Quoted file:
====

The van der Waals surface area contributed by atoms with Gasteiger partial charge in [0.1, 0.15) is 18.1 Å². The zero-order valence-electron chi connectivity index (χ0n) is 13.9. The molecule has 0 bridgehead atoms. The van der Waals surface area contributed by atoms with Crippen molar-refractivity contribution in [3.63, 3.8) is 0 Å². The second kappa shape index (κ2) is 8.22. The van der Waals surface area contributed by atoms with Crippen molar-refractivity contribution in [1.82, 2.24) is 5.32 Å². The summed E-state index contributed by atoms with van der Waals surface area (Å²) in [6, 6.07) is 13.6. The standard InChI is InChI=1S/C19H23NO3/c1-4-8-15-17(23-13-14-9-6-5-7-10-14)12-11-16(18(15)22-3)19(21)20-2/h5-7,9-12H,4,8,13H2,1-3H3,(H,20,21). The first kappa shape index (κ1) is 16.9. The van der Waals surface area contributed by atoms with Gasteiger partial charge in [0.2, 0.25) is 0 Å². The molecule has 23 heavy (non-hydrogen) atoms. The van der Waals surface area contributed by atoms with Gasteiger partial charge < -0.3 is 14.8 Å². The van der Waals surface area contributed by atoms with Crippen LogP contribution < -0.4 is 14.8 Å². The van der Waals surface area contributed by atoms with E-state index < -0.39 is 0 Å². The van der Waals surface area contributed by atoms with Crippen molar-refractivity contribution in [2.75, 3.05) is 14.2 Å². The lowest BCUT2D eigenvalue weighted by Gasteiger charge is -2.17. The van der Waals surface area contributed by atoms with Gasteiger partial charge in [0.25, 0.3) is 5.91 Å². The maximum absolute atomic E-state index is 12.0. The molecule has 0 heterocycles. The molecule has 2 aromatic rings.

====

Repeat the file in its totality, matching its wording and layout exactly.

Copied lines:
The van der Waals surface area contributed by atoms with Gasteiger partial charge in [0.1, 0.15) is 18.1 Å². The zero-order valence-electron chi connectivity index (χ0n) is 13.9. The molecule has 0 bridgehead atoms. The van der Waals surface area contributed by atoms with Crippen molar-refractivity contribution in [3.63, 3.8) is 0 Å². The second kappa shape index (κ2) is 8.22. The van der Waals surface area contributed by atoms with Crippen molar-refractivity contribution in [1.82, 2.24) is 5.32 Å². The summed E-state index contributed by atoms with van der Waals surface area (Å²) in [6, 6.07) is 13.6. The standard InChI is InChI=1S/C19H23NO3/c1-4-8-15-17(23-13-14-9-6-5-7-10-14)12-11-16(18(15)22-3)19(21)20-2/h5-7,9-12H,4,8,13H2,1-3H3,(H,20,21). The first kappa shape index (κ1) is 16.9. The van der Waals surface area contributed by atoms with Gasteiger partial charge in [0.2, 0.25) is 0 Å². The molecule has 23 heavy (non-hydrogen) atoms. The van der Waals surface area contributed by atoms with Gasteiger partial charge < -0.3 is 14.8 Å². The van der Waals surface area contributed by atoms with Crippen LogP contribution < -0.4 is 14.8 Å². The van der Waals surface area contributed by atoms with E-state index < -0.39 is 0 Å². The van der Waals surface area contributed by atoms with Crippen molar-refractivity contribution in [2.75, 3.05) is 14.2 Å². The lowest BCUT2D eigenvalue weighted by Gasteiger charge is -2.17. The van der Waals surface area contributed by atoms with Gasteiger partial charge in [0.25, 0.3) is 5.91 Å². The maximum absolute atomic E-state index is 12.0. The molecule has 0 heterocycles. The molecule has 2 aromatic rings.